EGU General Assembly 2021
© Author(s) 2021. This work is distributed under
the Creative Commons Attribution 4.0 License.

Irish bathing sites closures and Stormwater Overflows: Precipitation forecasts, extremes analysis, and comparison with climate change projections

Angelos Alamanos1, Alec Rolston1,2, and Suzanne Linnane1
Angelos Alamanos et al.
  • 1Dundalk Institute of Technology, The Water Forum, Dundalk, Ireland (
  • 2The Goyder Institute for Water Research, University of Adelaide, South Australia

During the summer of 2020, five bathing sites in Ireland were closed for the full season because of bad water quality, and 12 more received warnings and closed temporarily. Wastewater and sewage discharges, and Stormwater Overflows (SWOs) were the main causes. Although SWOs are not regarded as a management priority, they contributed to almost every bathing site’s closure, sharpening other existing issues. In this study, the precipitation in Ireland was analysed to inform a national stakeholder forum (An Fóram Uisce/The Water Forum), which provides guidance on water management to the national government, and the national water utility on the rainfall-driven SWOs issues. A correlation analysis of the observations of the closest meteorological stations of each bathing site is presented, showing that there are significant variances across the country, and each area (bathing site) must be examined separately. The Greater Dublin Area (GDA)’s precipitation was then further analysed because eight bathing sites in the GDA are facing SWO problems. Daily, monthly, and annual timeseries (10 years) were studied for peaks, trends, and seasonality. A daily forecast was performed for 1-year, using five techniques, starting from the simplest to the more complex: Seasonal naïve, Seasonal ARIMA, Holt-Winters Seasonal Exponential Smoothing, Non-seasonal ARIMA using seasonality as an exogenous covariate, and Christiano-Fitzgerald filtering. The peculiarities of the observed GDA’s precipitation timeseries are further highlighted through monthly, seasonal, and annual analyses. The trends showed that more extreme events (higher peaks) occurred over the last 30-20 years, thus, a brief extreme analysis was carried out using 120-year daily precipitation data. The Generalised Extreme Value (GEV) distribution was fitted to the historic precipitation using the L-moments method, and was compared to other theoretical distributions, commenting on their goodness of fit. Additionally, by comparing the historic data of temperature and rainfall from all the stations, with the respective reported projections of the future climate change scenarios, all stations we found to have already faced greater ranges than the predicted (e.g. the GDA has already experienced 45% higher temperature than forecast by the worst-case climate change predictions). Overall, the analysis indicates that water quality deterioration from SWOs caused by heavy rainfall events is forecast to become more frequent in the future. Consequently, managing authorities need to pay more attention to SWOs, instead of continuing to consider them as an occasional problem impacting water quality. This is the first study in the country approaching the issue of bathing water quality from the perspective of precipitation analysis. Very few similar rainfall analyses have been carried out in Ireland, thus this work has also a significant added value to the Irish climate literature.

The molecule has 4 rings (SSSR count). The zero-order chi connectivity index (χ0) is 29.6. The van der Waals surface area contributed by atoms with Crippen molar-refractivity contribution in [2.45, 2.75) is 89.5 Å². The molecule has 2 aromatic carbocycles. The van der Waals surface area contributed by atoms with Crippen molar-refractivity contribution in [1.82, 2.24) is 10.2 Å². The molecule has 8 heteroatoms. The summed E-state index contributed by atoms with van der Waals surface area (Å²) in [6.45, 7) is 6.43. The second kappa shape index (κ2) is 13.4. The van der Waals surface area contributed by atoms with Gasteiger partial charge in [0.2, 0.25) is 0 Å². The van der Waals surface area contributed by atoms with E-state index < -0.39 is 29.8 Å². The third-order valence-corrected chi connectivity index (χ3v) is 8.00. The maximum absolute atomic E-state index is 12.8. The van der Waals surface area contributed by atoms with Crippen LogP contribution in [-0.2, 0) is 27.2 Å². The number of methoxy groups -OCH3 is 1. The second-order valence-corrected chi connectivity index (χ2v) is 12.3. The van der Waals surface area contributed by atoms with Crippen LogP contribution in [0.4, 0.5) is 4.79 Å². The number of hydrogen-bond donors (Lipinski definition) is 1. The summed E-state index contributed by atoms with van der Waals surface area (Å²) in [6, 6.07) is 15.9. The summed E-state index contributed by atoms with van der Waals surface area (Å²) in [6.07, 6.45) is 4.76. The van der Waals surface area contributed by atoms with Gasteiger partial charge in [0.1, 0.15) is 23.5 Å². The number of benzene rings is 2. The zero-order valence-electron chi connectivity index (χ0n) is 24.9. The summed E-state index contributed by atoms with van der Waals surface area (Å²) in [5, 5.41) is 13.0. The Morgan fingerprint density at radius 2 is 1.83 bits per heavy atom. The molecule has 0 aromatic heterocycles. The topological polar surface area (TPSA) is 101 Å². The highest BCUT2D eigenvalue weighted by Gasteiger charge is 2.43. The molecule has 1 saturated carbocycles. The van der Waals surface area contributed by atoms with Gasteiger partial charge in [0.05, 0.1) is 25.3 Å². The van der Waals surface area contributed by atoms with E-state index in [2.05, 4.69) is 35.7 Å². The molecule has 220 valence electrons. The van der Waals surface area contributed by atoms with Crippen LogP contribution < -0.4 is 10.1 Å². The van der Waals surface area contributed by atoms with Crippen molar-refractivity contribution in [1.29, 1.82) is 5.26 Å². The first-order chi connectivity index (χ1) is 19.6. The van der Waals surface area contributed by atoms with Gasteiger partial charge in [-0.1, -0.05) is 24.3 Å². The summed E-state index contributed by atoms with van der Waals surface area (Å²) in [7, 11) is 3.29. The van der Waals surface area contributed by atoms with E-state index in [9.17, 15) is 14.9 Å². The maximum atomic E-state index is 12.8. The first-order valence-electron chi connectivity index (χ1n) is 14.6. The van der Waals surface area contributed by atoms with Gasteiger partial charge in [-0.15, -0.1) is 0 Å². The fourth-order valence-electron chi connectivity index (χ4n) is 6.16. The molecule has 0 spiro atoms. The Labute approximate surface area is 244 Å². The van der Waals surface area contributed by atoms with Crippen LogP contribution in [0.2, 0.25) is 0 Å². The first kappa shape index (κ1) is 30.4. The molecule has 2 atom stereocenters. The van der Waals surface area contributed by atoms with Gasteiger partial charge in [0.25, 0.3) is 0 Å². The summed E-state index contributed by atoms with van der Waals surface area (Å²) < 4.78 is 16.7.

How to cite: Alamanos, A., Rolston, A., and Linnane, S.: Irish bathing sites closures and Stormwater Overflows: Precipitation forecasts, extremes analysis, and comparison with climate change projections, EGU General Assembly 2021, online, 19–30 Apr 2021, EGU21-5350,, 2021.

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